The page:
Many Singaporeans also request for more financial assistance to subsidies “everyday goods and services”. Some felt that the government should relief financial burden on food such as distributing grocery vouchers.
Do you share the same concerns as what is stated above? Or do you have other concerns? Are you adequately prepared for your future in terms of medical costs, increasing cost of living and your retirement? If you don’t prepare and delay it longer, the shorter time you have left. Financial planning starts now and you re-adjust your financial plans as you pass through different phases of your life. Do you want to be in control of your finances without any uncertainty or do you want to delay your planning and live life full of uncertainties?
Source: The Sunday Times, 20 Jan 2015
MediShield Life, when roll out in end of this year, is a compulsory healthcare insurance scheme which covers all Singaporeans for life which will replace MediShield. The key differences between MediShield and MediShield Life are:-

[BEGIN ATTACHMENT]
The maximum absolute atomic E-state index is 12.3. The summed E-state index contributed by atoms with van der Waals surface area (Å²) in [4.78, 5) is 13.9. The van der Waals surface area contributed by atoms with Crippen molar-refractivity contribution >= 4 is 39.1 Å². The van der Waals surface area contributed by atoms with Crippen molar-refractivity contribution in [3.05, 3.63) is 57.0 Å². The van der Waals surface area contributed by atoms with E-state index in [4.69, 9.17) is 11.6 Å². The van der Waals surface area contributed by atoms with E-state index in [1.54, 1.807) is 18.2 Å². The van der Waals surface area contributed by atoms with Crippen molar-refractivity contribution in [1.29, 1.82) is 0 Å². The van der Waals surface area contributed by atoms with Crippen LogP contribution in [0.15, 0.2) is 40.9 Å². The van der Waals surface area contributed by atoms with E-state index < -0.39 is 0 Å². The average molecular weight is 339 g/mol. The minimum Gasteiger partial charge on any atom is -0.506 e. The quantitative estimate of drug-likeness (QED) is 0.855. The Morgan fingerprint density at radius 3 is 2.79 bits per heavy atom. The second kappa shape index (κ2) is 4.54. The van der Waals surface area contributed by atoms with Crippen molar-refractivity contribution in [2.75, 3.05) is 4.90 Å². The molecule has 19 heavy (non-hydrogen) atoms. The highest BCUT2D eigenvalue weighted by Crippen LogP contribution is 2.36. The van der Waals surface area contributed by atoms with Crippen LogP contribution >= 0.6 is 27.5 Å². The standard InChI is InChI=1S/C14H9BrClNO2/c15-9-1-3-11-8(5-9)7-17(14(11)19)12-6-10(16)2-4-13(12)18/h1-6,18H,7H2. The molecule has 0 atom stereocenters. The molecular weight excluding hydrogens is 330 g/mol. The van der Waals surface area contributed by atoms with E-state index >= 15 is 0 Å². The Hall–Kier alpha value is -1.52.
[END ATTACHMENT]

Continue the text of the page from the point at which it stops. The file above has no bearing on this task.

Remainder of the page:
- Covers everyone, including those with pre-existing conditions that are not covered under MediShield.
- MediShield Life has higher claim limits for hospital bills and outpatient cancer treatment.
- The initial lifetime claim limit has been removed in MediShield Life.
There are 3 premium subsidies with different eligibility – transitional subsidies for all Singapore Citizens, premium subsidies for lower to middle-income earners and special premium subsidies and Medisave top-ups for the pioneer generation for life. Premium subsidies for lower and middle-income households are applicable to Singapore citizens and permanent residents with a monthly per capita household income of less than $2600, and households with an annual income of $21,000 or less. The government will provide additional financial assistance for those who cannot afford premiums even after subsidies to keep all Singaporeans in MediShield Life. Those with severe pre-existing conditions will have to pay 30% higher premiums for 10 years.
Over the years, the higher cost of living and higher medical bills has led to the government to revamp and introduce enhanced policies. This year, MediShield Life will replace MediShield to cover more Singaporeans regardless of their income. Do you think that having MediShield Life is sufficient for your hospitalization coverage or do you prefer to fork out more money on your own to get fully comprehensive hospitalization coverage?